Disturbance from a Dunfermline housing development is like the “drip, drip, drip effect of water torture” it has been claimed.
Dunfermline North councillor William Campbell claimed construction noise on Campion Homes’ Hawthorn Bank site regularly kicked off before 8am.
Fife Council’s west planning committee threw out the application for the Paton Street site but it was granted on appeal by the Scottish Government.
Mr Campbell claimed conditions meant to prevent work from starting before 8am “are being regularly ignored”.
Hitting out at the apparent inability of the planning system to protect residents from the impact of building work, he said locals deserved better.
“They expect the council’s planning officers to be able to enforce the conditions laid down, but it seems that the powers they have aren’t adequate.
“Sadly, the developer doesn’t seem concerned about the impact on local people.
“If this was occasional people might put up with it, but it has the drip, drip, drip effect of water torture.”
Residents have raised concerns with Bellyeoman Community Council about many occasions when traffic has been on site by 7.45am, ineffective management of traffic access to the site which causes congestion, noise and vibration and no reassurance heights of properties are in accordance with the approved design.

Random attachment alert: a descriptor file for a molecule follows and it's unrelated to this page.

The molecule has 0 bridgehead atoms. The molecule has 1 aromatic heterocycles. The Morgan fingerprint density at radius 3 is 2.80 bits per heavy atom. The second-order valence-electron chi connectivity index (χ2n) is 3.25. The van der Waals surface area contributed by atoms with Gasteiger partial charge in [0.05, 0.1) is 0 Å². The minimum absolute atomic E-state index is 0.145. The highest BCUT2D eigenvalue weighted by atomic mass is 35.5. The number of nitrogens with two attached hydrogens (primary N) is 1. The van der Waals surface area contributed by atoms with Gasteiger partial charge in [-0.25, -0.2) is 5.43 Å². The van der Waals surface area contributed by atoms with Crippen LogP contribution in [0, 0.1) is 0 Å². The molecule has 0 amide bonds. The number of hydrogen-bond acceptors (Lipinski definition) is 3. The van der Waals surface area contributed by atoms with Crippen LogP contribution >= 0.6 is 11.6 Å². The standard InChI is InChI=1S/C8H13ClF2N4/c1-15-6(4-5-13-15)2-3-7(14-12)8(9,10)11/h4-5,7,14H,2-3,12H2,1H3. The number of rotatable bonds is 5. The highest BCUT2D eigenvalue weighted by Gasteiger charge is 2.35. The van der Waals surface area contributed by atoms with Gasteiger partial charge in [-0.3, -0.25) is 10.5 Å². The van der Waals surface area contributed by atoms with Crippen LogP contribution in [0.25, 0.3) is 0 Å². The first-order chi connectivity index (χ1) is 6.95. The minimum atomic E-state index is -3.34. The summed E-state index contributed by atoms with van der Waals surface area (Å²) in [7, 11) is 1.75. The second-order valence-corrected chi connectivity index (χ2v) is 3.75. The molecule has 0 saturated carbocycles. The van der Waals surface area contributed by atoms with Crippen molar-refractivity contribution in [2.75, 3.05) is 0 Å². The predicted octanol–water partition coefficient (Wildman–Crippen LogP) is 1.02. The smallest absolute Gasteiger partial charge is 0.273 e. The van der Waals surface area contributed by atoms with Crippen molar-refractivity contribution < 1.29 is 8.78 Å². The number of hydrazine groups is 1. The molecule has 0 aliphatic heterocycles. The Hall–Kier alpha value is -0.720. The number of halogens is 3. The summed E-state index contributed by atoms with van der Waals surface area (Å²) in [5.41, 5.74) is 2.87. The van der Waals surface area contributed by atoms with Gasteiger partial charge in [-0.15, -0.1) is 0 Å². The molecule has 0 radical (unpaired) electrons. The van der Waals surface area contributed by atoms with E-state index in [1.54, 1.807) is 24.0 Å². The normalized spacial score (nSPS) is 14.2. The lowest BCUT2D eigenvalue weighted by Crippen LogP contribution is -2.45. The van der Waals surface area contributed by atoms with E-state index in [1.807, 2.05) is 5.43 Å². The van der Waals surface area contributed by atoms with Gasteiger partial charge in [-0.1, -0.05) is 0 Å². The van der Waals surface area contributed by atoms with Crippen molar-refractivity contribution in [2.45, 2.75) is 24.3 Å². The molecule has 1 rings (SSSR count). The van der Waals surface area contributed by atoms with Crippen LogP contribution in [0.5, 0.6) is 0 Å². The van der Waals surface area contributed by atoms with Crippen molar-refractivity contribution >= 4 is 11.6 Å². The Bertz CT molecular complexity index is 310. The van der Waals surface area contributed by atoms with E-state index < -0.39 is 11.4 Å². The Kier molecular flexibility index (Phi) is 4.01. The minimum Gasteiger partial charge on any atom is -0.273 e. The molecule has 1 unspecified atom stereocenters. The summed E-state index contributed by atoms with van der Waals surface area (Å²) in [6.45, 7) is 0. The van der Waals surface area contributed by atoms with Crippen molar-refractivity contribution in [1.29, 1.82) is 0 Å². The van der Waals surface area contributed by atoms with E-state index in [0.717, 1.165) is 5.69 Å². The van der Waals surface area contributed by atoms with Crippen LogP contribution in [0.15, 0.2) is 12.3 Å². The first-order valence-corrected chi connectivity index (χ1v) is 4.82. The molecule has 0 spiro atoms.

Fife Council’s service manager Alastair Hamilton said a condition applied to the consent by the Reporter who approved the appeal required a scheme of works to be agreed to limit the disturbance and disruption to neighbours which might arise from noise and dust.
“The scheme of works specifies that noisy activity will be restricted between the working hours of 8am and 4.30pm Monday to Friday and 8am to 1pm on a Saturday with all plant and machinery fitted with noise suppression equipment.
“The planning service continues to enforce the terms of this scheme of works in collaboration with colleagues in environmental health, with any breaches raised directly with Campion Homes and the site manager,” he added.
In response, Campion Homes maintained land was zoned for housing in the local plan and the planning permission “does not contain a condition relating to working hours”.
“We are self-policing, working reasonable hours as much as possible,” a spokesman said.
The spokesman added the firm continued to work closely with the council, saying that in site visits representatives were satisfied Campion was carrying out all work in full accordance with its permission.
Trying to be a good neighbour, he explained recent soil movement work was carried out on a Saturday morning to avoid periods when children would be going to and from school.
And he added the firm met with neighbouring households before boundary works and would continue to do so.
When it came to house heights, they had been checked by a council engineer who confirmed they were correct.